The Nicer I Am, The More I Get Taken Advantage Of

Is it just me, or does it feel like the only way to get what you want and really be heard is to be a bitch? That’s definitely my experience. I’m usually sweet as hell when it comes to interacting with people and my kindness is unmatched, but people rarely if ever take anything I say seriously unless it’s coming from an aggressive and somewhat mean place. I really don’t get it.

  1. People assume my kindness implies a lack of intelligence.  I sometimes worry that being nice all the time is perceived as me being flighty and/or a bit of an airhead. That’s obviously not true but it feels like my kindness is often mistaken as weakness. I don’t understand it at all.
  2. I’m nice to people unless I have a reason not to be, but that’s apparently a problem. Maybe my being sweet and sunny most of the time is grossing people out. I get in bad moods just like any other person but I’m not really one to bring my problems into the world and take them out on the people around me. It seems like that could really be hurting me in the sense that everyone seems to think I’m all rainbows and kittens 24/7.
  3. Whenever I’m not being overly assertive, I’m seen as weak. One thing I know for sure is that most people seriously underestimate me. No one thinks I can accomplish the things I do, and although it can be a good thing to prove the naysayers wrong, I’m sick of being seen as weak or incapable in the first place. I’m one of the strongest people I know because of what I’ve been through and I think my being nice and supportive to everyone I come across is more proof of that, not evidence to the contrary.
  4. People think they can walk all over me. It’s happened time and time again — co-workers, boyfriends, even old friends thought that they could use and abuse me just because I’m not much for standing up for myself unless the situation warrants a serious response. The problem is, I’m starting to think that the reason it keeps happening is because people think I’ll let them get away with anything.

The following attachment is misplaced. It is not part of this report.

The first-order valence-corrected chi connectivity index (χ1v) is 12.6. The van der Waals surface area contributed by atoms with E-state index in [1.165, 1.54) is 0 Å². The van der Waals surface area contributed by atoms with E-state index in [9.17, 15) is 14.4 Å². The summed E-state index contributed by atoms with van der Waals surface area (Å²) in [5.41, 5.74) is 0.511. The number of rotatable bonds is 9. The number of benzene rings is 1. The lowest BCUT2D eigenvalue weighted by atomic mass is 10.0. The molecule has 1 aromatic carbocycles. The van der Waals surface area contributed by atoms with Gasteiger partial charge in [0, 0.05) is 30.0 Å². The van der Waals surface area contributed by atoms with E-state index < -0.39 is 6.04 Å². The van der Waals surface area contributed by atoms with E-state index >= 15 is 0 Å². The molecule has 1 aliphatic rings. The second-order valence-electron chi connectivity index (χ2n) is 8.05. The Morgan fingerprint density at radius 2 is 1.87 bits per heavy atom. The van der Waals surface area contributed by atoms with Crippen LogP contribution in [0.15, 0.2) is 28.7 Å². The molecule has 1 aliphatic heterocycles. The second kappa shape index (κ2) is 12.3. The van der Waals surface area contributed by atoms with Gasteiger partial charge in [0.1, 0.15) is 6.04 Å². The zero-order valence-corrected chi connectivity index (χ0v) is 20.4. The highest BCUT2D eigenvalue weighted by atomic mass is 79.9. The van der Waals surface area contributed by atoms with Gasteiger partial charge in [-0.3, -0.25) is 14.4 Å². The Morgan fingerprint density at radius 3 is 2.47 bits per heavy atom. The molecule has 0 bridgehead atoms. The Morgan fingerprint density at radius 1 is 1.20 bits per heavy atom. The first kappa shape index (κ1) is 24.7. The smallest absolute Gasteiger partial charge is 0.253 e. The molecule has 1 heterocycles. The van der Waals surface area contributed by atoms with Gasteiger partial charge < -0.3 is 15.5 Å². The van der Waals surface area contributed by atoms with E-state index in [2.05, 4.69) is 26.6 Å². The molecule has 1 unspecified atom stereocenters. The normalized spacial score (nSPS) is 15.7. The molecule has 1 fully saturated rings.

5. I don’t like being mean… I always feel guilty and ashamed when I treat anyone with disrespect, even people who’ve wronged me. If they deserve it, I feel as though I shouldn’t have stooped to their level; if they don’t, well, I just feel like a piece of crap. It’s a lose-lose situation most of the time.
  6. … But I will if I have to. Even if I know I’m going to feel horrible about it, I have no problem putting my foot down when it needs to be done. I don’t like being backed into a corner and I’ll claw my way out if it’s warranted. The problem is that it’s only when I react aggressively that anything I say seems to have any merit. I don’t understand why I have to Hulk out to be heard.
  7. It shouldn’t be this way. It’s so exhausting trying to prove to people that I’m just a nice, kind-hearted person that deserves the same respect as the people that demand it everywhere they go. I don’t want to have to demand respect that I deserve just to get it. It’s ridiculous.
  8. When I unleash the bitch, I’m always heard. It’s as if I’m on mute unless I’m overly aggressive and downright disrespectful. I really shouldn’t have to be horrible to the person I want to take me seriously for them to actually do it. It’s backward, but for some reason, it always works. Being a bitch gets some real results.
  9. Often times I regret even bothering. Being rude isn’t totally against my nature or anything, but it’s stressful having that much negative energy flowing through my body at any given time. If I ever have to go off on someone just so that they’ll actually hear me, I wonder why I even tried since I know they probably think badly of me now. Stress affects me in a really awful way, so if I have to stress myself out to get respect, sometimes I just don’t think it’s worth it.
  10. There have to be people out there who’ll respect my kindness. Although I don’t know too many of them, I do know some. More have to exist, right? Maybe I’m just always wanting respect from the wrong people and I’m stuck in a vicious cycle of BS. It’s a very real possibility.
Angelica Bottaro has a bachelor’s degree in Psychology from Trent University and an Advanced Diploma in Journalism from Centennial College. She began her career as a freelance writer in 2014, racking up bylines in The Good Men Project, MakeWell, LymeTime, YouQueen, and more. She eventually shifted her focus and began writing about mental health, nutrition, and chronic disease for VeryWell Health.

You can follow her on Facebook or check out her website at She also posts on Instagram @a.ct._b and Twitter @angiiebee.